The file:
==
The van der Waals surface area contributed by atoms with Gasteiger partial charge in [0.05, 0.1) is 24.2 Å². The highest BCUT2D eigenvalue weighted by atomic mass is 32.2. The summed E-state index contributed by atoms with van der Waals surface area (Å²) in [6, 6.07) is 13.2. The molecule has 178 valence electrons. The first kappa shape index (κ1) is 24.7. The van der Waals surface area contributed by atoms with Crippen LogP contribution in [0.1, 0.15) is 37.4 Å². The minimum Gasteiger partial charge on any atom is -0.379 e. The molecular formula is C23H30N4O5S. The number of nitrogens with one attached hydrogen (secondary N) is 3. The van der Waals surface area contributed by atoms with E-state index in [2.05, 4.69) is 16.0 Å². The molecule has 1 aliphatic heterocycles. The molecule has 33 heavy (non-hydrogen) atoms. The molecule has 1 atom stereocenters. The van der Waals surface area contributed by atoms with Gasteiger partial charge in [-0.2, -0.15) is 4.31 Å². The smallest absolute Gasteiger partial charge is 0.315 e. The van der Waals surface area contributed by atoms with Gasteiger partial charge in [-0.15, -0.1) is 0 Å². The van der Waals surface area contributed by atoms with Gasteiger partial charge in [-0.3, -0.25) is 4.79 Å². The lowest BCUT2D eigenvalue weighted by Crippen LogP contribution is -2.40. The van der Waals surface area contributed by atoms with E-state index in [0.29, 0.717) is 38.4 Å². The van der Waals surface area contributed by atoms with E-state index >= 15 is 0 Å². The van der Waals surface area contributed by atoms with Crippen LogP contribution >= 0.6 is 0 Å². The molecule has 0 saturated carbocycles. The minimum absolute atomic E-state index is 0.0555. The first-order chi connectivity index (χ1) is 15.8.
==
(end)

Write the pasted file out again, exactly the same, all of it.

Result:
The van der Waals surface area contributed by atoms with Gasteiger partial charge in [0.05, 0.1) is 24.2 Å². The highest BCUT2D eigenvalue weighted by atomic mass is 32.2. The summed E-state index contributed by atoms with van der Waals surface area (Å²) in [6, 6.07) is 13.2. The molecule has 178 valence electrons. The first kappa shape index (κ1) is 24.7. The van der Waals surface area contributed by atoms with Crippen LogP contribution in [0.1, 0.15) is 37.4 Å². The minimum Gasteiger partial charge on any atom is -0.379 e. The molecular formula is C23H30N4O5S. The number of nitrogens with one attached hydrogen (secondary N) is 3. The van der Waals surface area contributed by atoms with E-state index in [2.05, 4.69) is 16.0 Å². The molecule has 1 aliphatic heterocycles. The molecule has 33 heavy (non-hydrogen) atoms. The molecule has 1 atom stereocenters. The van der Waals surface area contributed by atoms with Gasteiger partial charge in [-0.2, -0.15) is 4.31 Å². The smallest absolute Gasteiger partial charge is 0.315 e. The van der Waals surface area contributed by atoms with Gasteiger partial charge in [-0.15, -0.1) is 0 Å². The van der Waals surface area contributed by atoms with Gasteiger partial charge in [-0.3, -0.25) is 4.79 Å². The lowest BCUT2D eigenvalue weighted by Crippen LogP contribution is -2.40. The van der Waals surface area contributed by atoms with E-state index in [0.29, 0.717) is 38.4 Å². The van der Waals surface area contributed by atoms with E-state index >= 15 is 0 Å². The van der Waals surface area contributed by atoms with Crippen LogP contribution >= 0.6 is 0 Å². The molecule has 0 saturated carbocycles. The minimum absolute atomic E-state index is 0.0555. The first-order chi connectivity index (χ1) is 15.8.